This article showcases various exhibitions in the form of collected exhibition reviews published in the 1998 Winter issue of the Metalsmith Magazine. This features Hiroko Sato-Pijanowski, Megan Lewis, Leilani Norman, and more!

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Dimensions of the Mind: Jewelry and Metals
Abramson Gallery, Mendocino Art Center
Mendocino, California
December 2 – 27, 1996
By Susan Wood-Onstad

To step into the Mendocino Art Center’s A.D. Abramson Gallery is to step into another dimension. The gallery is small, well lit, and quiet, so that as I enter this space I have a sense that, amidst the work of these six metalsmiths, I have crossed into the dimensions of the mind. These emerging artists, Ling Yen Jones, Leilani Norman, Megan Lewis, Susan Neel, Mia Semingson, and Eric Trabert, all current or former students of David LaPlantz, share a common language. Using the vocabulary of base and noble metals, precious and semiprecious stones, and found objects they are able to cross the dimensional barrier between imagination and reality, translating their inner imagery into a concrete object or piece of jewelry.

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Hiroko Sato-Pijanowski
Megan Lewis, Queen’s Tools for Creativity, 1996, sterling, copper, wood, found objects. Photograph by Ling-Yen Jones

Ling Yen Jones, curator of the show, did a remarkable job of choosing artists whose work complemented and supported each other. The pieces presented are a varied yet harmonious body of work. Her ability to organize, however, does not outshine the objects she contributed to the show. Her works’ primary objective is to adorn and flatter the body, and that objective is well met. She uses semiprecious stones, beads, and hand-woven chains to highlight the decorative elements of her necklaces: the clasps, which serve as the focal point of her necklaces. These decorative elements, designs which include birds and hands, are universally understood and accepted symbols, and therefore easily accessible to the general population. But camouflaged behind these images is a profoundly personal language which speaks of friendship, family, relationships, and responsibilities.

The dual nature of the shield, to defend and to contain, appears to be a strong element throughout Leilani Norman’s work. Norman’s three neckpieces, Pendant with Hand Made Chain #1, #2, and #3 are intriguing. All three have a rounded triangular shape, are slightly domed, and have a pierced opening on the surface through which one can glimpse the interior of the pieces. Pendant #2s surface of oxidized sterling has an etched linear pattern and is embellished with three citrines. The stones echo the orange patina of the interior, revealed through the pierced opening. Norman best translates meaning and emotion into form through her wearable objects. Call of the Ova is a copper chain mail girdle. Across the front of the girdle is a sterling silver heart shaped form, riveted to an acrylic rim, and crowned with 14k gold flames. But the heart is sagging and deflated. The tension created by this imagery was dispelled the moment I looked at the back of the piece, for there on the reverse side, behind an acrylic window, the heart contained a sterling silver fish swimming among pearls.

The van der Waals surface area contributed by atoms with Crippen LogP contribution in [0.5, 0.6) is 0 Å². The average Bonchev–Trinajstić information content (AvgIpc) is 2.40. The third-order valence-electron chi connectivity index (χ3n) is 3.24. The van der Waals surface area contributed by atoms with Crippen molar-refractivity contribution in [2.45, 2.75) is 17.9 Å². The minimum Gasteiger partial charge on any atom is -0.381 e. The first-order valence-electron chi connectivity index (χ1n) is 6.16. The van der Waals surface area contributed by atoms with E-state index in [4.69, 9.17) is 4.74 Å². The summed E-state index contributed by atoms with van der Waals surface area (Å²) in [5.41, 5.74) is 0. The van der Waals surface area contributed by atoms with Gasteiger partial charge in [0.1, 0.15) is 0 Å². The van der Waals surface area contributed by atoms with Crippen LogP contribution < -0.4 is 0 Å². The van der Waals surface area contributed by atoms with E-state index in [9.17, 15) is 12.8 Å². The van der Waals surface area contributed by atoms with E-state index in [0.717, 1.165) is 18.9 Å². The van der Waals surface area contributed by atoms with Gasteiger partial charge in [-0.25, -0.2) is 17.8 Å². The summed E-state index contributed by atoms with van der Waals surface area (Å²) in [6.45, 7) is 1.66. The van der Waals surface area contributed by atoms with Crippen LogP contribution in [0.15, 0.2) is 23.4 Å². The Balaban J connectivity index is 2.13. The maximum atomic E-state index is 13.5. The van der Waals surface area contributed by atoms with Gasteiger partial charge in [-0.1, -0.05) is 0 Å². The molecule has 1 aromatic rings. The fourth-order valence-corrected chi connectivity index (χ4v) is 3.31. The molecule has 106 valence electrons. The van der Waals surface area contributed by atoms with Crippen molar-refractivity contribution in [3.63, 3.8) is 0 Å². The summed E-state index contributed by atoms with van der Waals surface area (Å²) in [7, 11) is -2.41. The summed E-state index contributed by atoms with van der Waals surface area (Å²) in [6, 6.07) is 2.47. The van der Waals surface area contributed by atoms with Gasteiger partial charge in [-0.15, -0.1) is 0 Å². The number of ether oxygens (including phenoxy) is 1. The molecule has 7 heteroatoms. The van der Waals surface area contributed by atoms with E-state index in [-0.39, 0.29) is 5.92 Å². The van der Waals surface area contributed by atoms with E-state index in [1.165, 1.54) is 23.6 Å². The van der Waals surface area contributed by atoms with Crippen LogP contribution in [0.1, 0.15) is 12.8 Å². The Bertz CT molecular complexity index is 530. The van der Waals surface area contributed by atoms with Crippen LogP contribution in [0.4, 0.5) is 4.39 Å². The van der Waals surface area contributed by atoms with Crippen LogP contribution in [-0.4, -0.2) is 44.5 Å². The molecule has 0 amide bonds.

Leilani Norman, Burning Love, (Necklace), 1996, fine silver, gold, nickel, acrylic, rubber, fresh water pearls, found objects. Photograph by Brandi Easter

Megan Lewis’s skill is evident in her beautifully executed Fork and Spoon, Thimble and Spool, a fork and spoon set whose cool, sleek, linear handles are whimsically topped by a fabricated sterling thimble and spool of thread. It is, however, the naive quality of her narrative jewelry that enables Lewis to beautifully translate her inner spirit into material form. She uses sterling silver, copper, wood, and found objects in her pendant, The Queens Tools for Creativity, to illustrate the tools which, as an artist, she feels are the most important. The necklace is a simple hand made copper chain interspersed with blue buttons. Hanging from this chain are three small wooden houses, or shrines. Within each is a single image etched in silver, a heart, a hand, and a crown. Each symbol is mounted on a blue and yellow painted aluminum background. The heart, hand, and head are valuable tools indeed, but the overall childlike quality of the piece reminds the viewer that the ability to approach one work with a child’s sense of wonder and play, is the most important tool of all.

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Susan Neel states: “nature prompts my passion to create.” Her neckpieces are a sensitive interplay of dimensions. Line, plane, and form interact to communicate the delicacy, strength, and balance of the natural world. In one of her more linear neckpieces, delicate curves of silver wire are linked together to form the neckpiece. Dropping from the wire, darkened silver streamers enfold the edges of a half moon shaped agate. Beneath the stone, a brief line of silver wire underscores the piece’s fluidity. Using sterling silver wire and sheet, along with semiprecious stones, Susan develops a calligraphy of nature.

Ling-Yen Jones, Hand to Hand, (Necklace/Pendant), 1996, sterling, chrysoprase. Photograph by Ling-Yen Jones

Mia Seminson’s contribution the show, From Golden to Serpentine, is a strikingly multidimensional piece. It is an exploration of the cultural, social, and personal significance of hair. At the same time it points to the relationship of jewelry and photography, particularly the emergence of photography and the demise of Victorian hair jewelry. The piece is comprised of a series of six computer generated color images transferred onto aluminum. The first and last prints in the series are mounted on wooden framed glass panels, behind which is a mass of disheveled hair. The back of the frame is also glass, so that when one looks at the photograph, it appears to be suspended in the frame upon a cloud of golden hair. The four central photos are framed in brushed aluminum. Each frame is connected to a matching frame, in accordion fashion, containing a concordant brooch and hairpin. The entire piece sits on a shelf hung from the gallery wall, and evokes an air of nostalgia, rather like photos seen on a mantelpiece. But the imagery is much more contemporary. The jewelry is simple and straightforward, which serves to underscore the directness of its design, as well as its meaning. The fourth diptych, For My Beloved, shows the image of a woman whose hair is either pulled back and bound in a severe bun or cropped short. The accompanying brooch is made up of three acrylic lenses set in silver. Behind the central lens is a black and white photograph of an eye. On either side the two smaller lenses reveal women’s hair on one side, and a tangle of pubic hair on the other. The four diptychs represent a personal journal through which the artist investigates the assumptions and prejudices our society unthinkingly applies to hair. Although each element can stand on its own, the strength of the piece is in its entirety.